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Gift Planning

Paying It Forward: Elizabeth Collings Weekley Sutton

Elizabeth Sutton

Elizabeth Sutton

A child of the 1930s, Elizabeth Collings Weekley Sutton learned first hand the struggles and sacrifices of living on little income. As a small girl growing up in the depression, her father's only income was selling food from his garden on busy country roadsides. Elizabeth's mother occasionally earned money as a substitute teacher. When winter came, her parents burned wood in their coal furnace, smoking up the house and staining the walls. As her mother explained, coal was expensive, but new wallpaper was cheap.

And then, in 1936, her mother discovered that Elizabeth had developed a protrusion in her abdomen. With nowhere to turn, she took her little seven-year-old to Children's Mercy. The doctors diagnosed Elizabeth with a hernia, scheduled surgery, and told her parents that there would be no charge for their services. When Elizabeth was released, she and her mother wrote a letter to the surgeon, telling him how grateful they were for his care and inviting him to their home for a chicken dinner.

Now a retired school teacher, Elizabeth has dedicated her life to improving the lives of children and helping those in need. Elizabeth arranged a trust so that she can continue to help others even after she's gone. She named Children's Mercy a beneficiary of her trust as a "thank you" for helping her as a child and to help future children in need. In 2004, she arranged a Gift Annuity with Children's Mercy to make an even bigger difference. "I've read so much in the news about local children being hurt or mistreated," she explained, "and I feel so good knowing that many of them are taken to Children's Mercy for care."

Elizabeth's trust will help ensure that no child is ever turned away at Children's Mercy, regardless of the family's ability to pay. "Setting up my trust was a challenging process," Elizabeth said, "but the result has been extremely enjoyable. I feel so good knowing that after I'm gone, what I want done will be done."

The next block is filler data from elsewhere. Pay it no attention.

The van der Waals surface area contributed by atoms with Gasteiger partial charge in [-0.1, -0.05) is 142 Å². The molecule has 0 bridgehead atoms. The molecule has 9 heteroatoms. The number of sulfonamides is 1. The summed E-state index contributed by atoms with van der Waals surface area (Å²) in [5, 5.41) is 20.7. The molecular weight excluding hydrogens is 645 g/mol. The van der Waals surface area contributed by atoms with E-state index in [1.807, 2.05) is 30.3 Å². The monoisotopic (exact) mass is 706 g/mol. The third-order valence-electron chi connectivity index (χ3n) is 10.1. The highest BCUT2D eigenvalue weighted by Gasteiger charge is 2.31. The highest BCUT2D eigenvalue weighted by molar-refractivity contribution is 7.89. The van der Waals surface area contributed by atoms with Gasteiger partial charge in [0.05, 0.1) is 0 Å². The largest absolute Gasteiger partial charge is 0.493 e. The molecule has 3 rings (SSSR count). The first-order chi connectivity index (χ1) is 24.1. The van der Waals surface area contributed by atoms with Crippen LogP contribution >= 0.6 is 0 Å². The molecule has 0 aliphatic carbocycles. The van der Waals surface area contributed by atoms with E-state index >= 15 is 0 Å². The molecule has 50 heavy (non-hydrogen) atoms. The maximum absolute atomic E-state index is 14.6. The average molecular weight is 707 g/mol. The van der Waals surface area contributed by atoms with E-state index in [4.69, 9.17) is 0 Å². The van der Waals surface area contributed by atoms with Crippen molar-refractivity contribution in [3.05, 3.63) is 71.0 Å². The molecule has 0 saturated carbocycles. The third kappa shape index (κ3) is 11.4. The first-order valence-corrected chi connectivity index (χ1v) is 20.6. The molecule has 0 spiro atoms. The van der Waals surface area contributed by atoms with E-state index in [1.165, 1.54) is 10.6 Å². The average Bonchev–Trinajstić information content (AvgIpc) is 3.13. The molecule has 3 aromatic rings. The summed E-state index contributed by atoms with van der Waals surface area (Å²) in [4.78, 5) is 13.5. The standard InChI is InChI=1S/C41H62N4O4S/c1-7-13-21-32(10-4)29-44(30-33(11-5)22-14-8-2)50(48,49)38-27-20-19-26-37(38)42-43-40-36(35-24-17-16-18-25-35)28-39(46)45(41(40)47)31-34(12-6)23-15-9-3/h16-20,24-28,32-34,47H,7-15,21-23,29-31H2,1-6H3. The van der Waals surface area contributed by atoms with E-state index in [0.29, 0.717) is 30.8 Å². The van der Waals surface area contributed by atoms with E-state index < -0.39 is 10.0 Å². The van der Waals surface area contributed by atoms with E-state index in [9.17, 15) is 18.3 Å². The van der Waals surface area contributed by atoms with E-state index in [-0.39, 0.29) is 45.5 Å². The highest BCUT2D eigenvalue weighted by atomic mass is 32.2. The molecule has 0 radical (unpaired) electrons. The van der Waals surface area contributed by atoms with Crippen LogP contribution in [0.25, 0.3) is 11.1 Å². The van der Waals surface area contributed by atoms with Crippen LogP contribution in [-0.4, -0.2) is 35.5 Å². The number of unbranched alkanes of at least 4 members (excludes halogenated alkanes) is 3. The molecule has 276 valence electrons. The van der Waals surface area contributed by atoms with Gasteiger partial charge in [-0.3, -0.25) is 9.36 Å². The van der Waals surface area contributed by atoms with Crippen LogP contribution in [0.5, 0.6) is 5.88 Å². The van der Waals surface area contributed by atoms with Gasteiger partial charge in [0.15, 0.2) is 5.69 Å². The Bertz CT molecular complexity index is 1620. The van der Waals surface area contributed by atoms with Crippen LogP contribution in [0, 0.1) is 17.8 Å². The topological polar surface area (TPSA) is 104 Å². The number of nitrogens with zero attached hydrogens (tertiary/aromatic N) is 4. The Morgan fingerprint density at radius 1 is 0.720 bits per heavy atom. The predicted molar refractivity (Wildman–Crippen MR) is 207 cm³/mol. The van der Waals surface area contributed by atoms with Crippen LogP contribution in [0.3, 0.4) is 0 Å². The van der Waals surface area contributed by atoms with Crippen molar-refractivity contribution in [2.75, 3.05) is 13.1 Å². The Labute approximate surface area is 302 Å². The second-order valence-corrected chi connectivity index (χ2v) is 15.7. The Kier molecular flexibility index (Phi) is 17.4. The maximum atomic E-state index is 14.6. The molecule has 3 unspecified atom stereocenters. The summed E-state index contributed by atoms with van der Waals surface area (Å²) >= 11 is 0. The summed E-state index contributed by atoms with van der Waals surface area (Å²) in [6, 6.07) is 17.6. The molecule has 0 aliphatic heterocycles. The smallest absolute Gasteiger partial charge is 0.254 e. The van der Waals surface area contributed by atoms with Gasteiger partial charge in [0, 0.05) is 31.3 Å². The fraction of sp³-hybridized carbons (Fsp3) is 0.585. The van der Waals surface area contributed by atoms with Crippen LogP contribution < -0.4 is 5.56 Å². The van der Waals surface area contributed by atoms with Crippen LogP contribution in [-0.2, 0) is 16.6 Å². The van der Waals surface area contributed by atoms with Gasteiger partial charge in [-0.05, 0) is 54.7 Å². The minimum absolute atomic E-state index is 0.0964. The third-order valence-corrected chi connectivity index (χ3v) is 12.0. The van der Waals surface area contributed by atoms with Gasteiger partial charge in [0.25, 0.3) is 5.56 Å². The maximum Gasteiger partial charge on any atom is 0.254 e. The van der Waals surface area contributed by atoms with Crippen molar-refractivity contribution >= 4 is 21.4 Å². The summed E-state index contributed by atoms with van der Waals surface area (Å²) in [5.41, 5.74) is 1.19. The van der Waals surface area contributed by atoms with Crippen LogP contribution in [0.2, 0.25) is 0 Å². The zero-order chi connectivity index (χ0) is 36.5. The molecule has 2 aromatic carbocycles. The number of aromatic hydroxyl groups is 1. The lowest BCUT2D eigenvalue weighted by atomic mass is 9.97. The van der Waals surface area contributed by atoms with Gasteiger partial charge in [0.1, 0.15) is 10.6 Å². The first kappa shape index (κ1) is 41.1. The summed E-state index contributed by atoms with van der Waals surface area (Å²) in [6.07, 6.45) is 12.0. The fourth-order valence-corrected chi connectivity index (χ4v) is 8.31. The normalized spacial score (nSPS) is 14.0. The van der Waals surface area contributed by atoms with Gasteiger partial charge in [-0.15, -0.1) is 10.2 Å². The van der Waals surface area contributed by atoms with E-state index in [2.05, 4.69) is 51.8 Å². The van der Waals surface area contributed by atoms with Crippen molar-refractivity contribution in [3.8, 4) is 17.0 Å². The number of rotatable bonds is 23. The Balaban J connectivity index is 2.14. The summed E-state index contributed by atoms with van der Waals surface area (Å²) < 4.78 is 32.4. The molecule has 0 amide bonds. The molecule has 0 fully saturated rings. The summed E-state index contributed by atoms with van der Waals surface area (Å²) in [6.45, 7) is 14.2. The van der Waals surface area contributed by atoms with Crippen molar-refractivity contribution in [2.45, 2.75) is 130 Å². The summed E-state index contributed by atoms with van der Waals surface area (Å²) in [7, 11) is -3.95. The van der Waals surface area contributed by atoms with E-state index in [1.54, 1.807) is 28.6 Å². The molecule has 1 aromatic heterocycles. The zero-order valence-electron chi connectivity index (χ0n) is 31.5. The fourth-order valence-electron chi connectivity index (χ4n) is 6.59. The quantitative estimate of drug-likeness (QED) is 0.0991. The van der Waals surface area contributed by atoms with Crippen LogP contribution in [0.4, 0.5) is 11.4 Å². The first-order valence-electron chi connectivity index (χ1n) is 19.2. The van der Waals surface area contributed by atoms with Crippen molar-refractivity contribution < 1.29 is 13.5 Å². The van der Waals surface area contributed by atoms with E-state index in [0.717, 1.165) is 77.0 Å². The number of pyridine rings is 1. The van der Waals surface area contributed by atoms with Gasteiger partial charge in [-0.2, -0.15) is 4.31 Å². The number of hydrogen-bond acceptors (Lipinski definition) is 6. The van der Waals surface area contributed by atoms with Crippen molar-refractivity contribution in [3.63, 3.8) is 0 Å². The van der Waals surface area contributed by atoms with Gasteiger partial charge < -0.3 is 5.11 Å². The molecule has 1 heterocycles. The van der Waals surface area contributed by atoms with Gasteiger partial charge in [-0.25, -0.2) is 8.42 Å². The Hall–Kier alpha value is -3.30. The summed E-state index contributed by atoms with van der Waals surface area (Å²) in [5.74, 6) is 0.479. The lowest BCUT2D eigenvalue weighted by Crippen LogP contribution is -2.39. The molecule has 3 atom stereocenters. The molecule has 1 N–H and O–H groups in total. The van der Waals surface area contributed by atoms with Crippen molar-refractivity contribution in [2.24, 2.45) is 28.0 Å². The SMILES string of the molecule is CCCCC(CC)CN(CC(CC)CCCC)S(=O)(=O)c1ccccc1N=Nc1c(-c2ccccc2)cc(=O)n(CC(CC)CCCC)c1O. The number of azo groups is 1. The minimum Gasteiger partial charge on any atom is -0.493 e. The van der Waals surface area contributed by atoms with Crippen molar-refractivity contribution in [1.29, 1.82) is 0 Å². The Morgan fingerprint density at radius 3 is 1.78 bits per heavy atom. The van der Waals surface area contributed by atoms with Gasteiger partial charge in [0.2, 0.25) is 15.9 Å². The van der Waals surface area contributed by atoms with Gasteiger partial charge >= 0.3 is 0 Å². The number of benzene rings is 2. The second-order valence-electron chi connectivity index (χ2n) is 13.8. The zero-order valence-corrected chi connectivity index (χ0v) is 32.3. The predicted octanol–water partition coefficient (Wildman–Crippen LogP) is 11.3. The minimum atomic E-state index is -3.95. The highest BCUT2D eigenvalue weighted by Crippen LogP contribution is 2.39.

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A charitable bequest is one or two sentences in your will or living trust that leave to Children's Mercy a specific item, an amount of money, a gift contingent upon certain events or a percentage of your estate.

an individual or organization designated to receive benefits or funds under a will or other contract, such as an insurance policy, trust or retirement plan

"I give to Children's Mercy, a nonprofit corporation currently located at Kansas City, MO, or its successor thereto, ______________* [written amount or percentage of the estate or description of property] for its unrestricted use and purpose."

able to be changed or cancelled

A revocable living trust is set up during your lifetime and can be revoked at any time before death. They allow assets held in the trust to pass directly to beneficiaries without probate court proceedings and can also reduce federal estate taxes.

cannot be changed or cancelled

tax on gifts generally paid by the person making the gift rather than the recipient